NEW YORK -- There is no sawdust attached to the palms of Mark Teixeira's batting gloves, even though the temptation might be there to grip the bat tighter and escape this ugly first World Series experience at the plate.
Less than 24 hours after Teixeira missed another opportunity to delete every word being written about his struggles, striking out representing the tying run to end Game 5 of the Fall Classic, the Yankees' first baseman presented a smile and promised to keep his steady demeanor.
Why not? The Yankees still feel good about where they are, leading the Phillies three games to two. As they took the field for a workout at Yankee Stadium on Tuesday, Teixeira kept pushing forward with a belief that it just takes one big swing to turn everything around.
"If we were getting beat 2-1 every single game and we're not scoring any runs, and I'm leaving a boatload of guys on base, then I'm going to squeeze the life out of the bat," Teixeira said. "But my teammates have been picking me up all season.
"I've been picking them up all season. That's just the way a team works. Right now, we're in a great spot and we're up 3-2. I'm just going to go out tomorrow and have good at-bats."
While the Yankees love the position they are in, not much is going right these days for Teixeira, though he doubled and scored a run in New York's 8-6 loss in Game 5 at Citizens Bank Park.
Ryan Madson erased his latest chance for redemption with a strikeout that rang the large Liberty Bell over right-center field and cued up Harry Kalas' rendition of "High Hopes," leaving Teixeira 2-for-19 with one home run in the World Series.
"Maybe I'm expanding the zone a little bit. Maybe I'm trying to do too much," Teixeira said. "I don't know what the problem is."
In 14 games this postseason, Teixeira is 10-for-58 with two homers and seven RBIs, including what has thus far been the biggest highlight -- a game-winning blast off Joe Nathan to sink the Twins in Game 2 of the American League Division Series.
Almost every contributor to the Yankees' lineup has had one of those moments to point to during this run, but Teixeira has been largely contained by the Phillies, save for a Game 2 dinger off Pedro Martinez in the Bronx.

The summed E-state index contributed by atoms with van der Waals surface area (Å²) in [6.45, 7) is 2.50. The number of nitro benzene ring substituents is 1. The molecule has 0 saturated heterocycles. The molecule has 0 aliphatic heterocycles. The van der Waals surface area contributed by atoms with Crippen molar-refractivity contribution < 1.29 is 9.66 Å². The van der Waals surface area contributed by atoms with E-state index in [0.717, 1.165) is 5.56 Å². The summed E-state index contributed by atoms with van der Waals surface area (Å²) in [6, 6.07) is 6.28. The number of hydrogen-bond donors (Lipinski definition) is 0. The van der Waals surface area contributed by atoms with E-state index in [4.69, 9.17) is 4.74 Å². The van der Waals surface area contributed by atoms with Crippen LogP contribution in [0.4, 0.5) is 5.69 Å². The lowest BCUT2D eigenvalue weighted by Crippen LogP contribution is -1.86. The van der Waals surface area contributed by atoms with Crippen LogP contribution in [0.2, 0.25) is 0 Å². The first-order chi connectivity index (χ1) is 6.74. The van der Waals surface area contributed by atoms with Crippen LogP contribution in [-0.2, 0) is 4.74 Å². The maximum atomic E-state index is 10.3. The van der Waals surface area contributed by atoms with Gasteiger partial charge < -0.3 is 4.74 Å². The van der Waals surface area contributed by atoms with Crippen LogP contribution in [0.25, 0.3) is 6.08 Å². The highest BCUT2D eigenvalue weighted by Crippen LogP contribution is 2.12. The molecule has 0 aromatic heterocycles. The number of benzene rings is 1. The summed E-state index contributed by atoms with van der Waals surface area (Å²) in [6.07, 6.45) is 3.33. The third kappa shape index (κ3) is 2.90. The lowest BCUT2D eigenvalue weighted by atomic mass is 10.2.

"He's had some struggles," Yankees manager Joe Girardi said. "He's hit some hits, too, some hits that have helped us. He won a game with a home run. He's struggled a little bit, but he hit a home run off of Pedro to get us going, and I'll take my chances with him every day in the lineup."
One saving grace may be that while there are few signs of the dangerous force who belted 39 homers and drove in 122 runs this year, Teixeira has not allowed it to affect his defense, which remains as slick as ever at first base.
"I've always been cognizant of the fact that you're not going to get a hit every time up," Teixeira said. "You want to hit 1.000, but if you don't, you can't take it out to the field. One strikeout in a game is not going to be the game, but one big error with men on base in the eighth inning might be the difference between a win and a loss."
The Yankees have pushed to the edge of their 27th World Series title without Teixeira's bat, but they aren't ready to declare it missing in action. Derek Jeter said that the Yankees know Teixeira has it in him, and it could appear as soon as his first at-bat of Game 6.
"It's one thing about the playoffs," Jeter said. "Every opportunity, every time you're up there, you have a chance to do something. You can't change anything that happened up to this point.
"If you go out there and swing the bat well, things will change. We're up three games to two and we need contributions from a lot of different people. I'm sure he's going to help out."
Added Nick Swisher: "It's amazing. Somebody kind of struggles a little bit in the postseason and it's brought to everyone's attention. I know, because I went through it. Nobody in this room doubts anybody. We know Tex is right where he needs to be. He's going to get a huge hit for us tomorrow night, no doubt about it."
Teixeira said that the on-today, off-tomorrow nature of baseball's playoffs haven't been much assistance, though he repeatedly said that he did not want to use it as a crutch. But it is a fact of life for Teixeira, a notorious slow starter who begs to stay in the lineup as a DH during the season so he does not lose his stroke.
"I don't want to make excuses," Teixeira said. "I'm not going to make excuses, because everyone has to deal with it. When you're a switch-hitter and a guy who lives off hot streaks and rhythm, it doesn't help."
Teixeira said that because he has more time to analyze his performance during the World Series, he has been retreating to the video room and taking more batting practice.
He isn't sure if it could be working against him, and sounded like he might welcome the days of summer, when the Yankees could play for two weeks uninterrupted by mandatory workout days and schedules mandated by national television.
There will be time for that come April, of course. What Teixeira needs to do is find a way to make November work for him.
"When you're in a rhythm during the season, you're going to fail seven out of 10 times," Teixeira said. "When you're not in a rhythm, you're going to fail a lot more than that. Unfortunately for me, that's been the case right now. Tomorrow is a new day and hopefully I'll help out."
Bryan Hoch is a reporter for MLB.com. This story was not subject to the approval of Major League Baseball or its clubs.